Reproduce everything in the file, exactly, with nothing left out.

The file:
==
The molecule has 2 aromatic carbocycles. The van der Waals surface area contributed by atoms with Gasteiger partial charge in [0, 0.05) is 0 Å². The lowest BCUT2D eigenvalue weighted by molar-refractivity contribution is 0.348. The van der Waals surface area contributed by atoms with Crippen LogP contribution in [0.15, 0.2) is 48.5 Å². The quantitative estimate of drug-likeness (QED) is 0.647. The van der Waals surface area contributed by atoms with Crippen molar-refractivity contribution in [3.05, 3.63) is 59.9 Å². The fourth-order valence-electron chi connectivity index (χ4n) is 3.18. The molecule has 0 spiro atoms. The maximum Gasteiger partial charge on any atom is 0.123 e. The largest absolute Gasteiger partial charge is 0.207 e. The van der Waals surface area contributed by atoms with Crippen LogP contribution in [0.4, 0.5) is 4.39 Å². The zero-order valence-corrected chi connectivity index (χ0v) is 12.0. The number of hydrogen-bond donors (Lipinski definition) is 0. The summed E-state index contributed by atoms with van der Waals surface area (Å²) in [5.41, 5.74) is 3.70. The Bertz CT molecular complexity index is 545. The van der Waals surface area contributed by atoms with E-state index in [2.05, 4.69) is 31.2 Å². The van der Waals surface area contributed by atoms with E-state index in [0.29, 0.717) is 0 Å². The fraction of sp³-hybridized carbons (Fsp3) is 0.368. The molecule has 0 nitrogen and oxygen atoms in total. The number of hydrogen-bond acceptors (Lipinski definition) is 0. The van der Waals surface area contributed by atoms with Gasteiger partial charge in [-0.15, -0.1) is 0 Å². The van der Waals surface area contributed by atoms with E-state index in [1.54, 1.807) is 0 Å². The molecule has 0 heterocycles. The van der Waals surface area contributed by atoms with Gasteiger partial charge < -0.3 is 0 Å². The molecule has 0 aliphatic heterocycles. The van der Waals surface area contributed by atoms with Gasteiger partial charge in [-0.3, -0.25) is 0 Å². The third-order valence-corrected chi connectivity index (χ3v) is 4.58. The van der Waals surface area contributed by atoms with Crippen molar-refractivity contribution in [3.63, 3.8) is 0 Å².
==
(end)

The molecule has 2 aromatic carbocycles. The van der Waals surface area contributed by atoms with Gasteiger partial charge in [0, 0.05) is 0 Å². The lowest BCUT2D eigenvalue weighted by molar-refractivity contribution is 0.348. The van der Waals surface area contributed by atoms with Crippen LogP contribution in [0.15, 0.2) is 48.5 Å². The quantitative estimate of drug-likeness (QED) is 0.647. The van der Waals surface area contributed by atoms with Crippen molar-refractivity contribution in [3.05, 3.63) is 59.9 Å². The fourth-order valence-electron chi connectivity index (χ4n) is 3.18. The molecule has 0 spiro atoms. The maximum Gasteiger partial charge on any atom is 0.123 e. The largest absolute Gasteiger partial charge is 0.207 e. The van der Waals surface area contributed by atoms with Crippen LogP contribution in [0.4, 0.5) is 4.39 Å². The zero-order valence-corrected chi connectivity index (χ0v) is 12.0. The number of hydrogen-bond donors (Lipinski definition) is 0. The summed E-state index contributed by atoms with van der Waals surface area (Å²) in [5.41, 5.74) is 3.70. The Bertz CT molecular complexity index is 545. The van der Waals surface area contributed by atoms with E-state index in [2.05, 4.69) is 31.2 Å². The van der Waals surface area contributed by atoms with E-state index in [0.29, 0.717) is 0 Å². The fraction of sp³-hybridized carbons (Fsp3) is 0.368. The molecule has 0 nitrogen and oxygen atoms in total. The number of hydrogen-bond acceptors (Lipinski definition) is 0. The van der Waals surface area contributed by atoms with Gasteiger partial charge in [-0.15, -0.1) is 0 Å². The van der Waals surface area contributed by atoms with E-state index in [1.54, 1.807) is 0 Å². The molecule has 0 heterocycles. The van der Waals surface area contributed by atoms with Gasteiger partial charge < -0.3 is 0 Å². The molecule has 0 aliphatic heterocycles. The van der Waals surface area contributed by atoms with Gasteiger partial charge in [-0.3, -0.25) is 0 Å². The third-order valence-corrected chi connectivity index (χ3v) is 4.58. The van der Waals surface area contributed by atoms with Crippen molar-refractivity contribution in [3.63, 3.8) is 0 Å².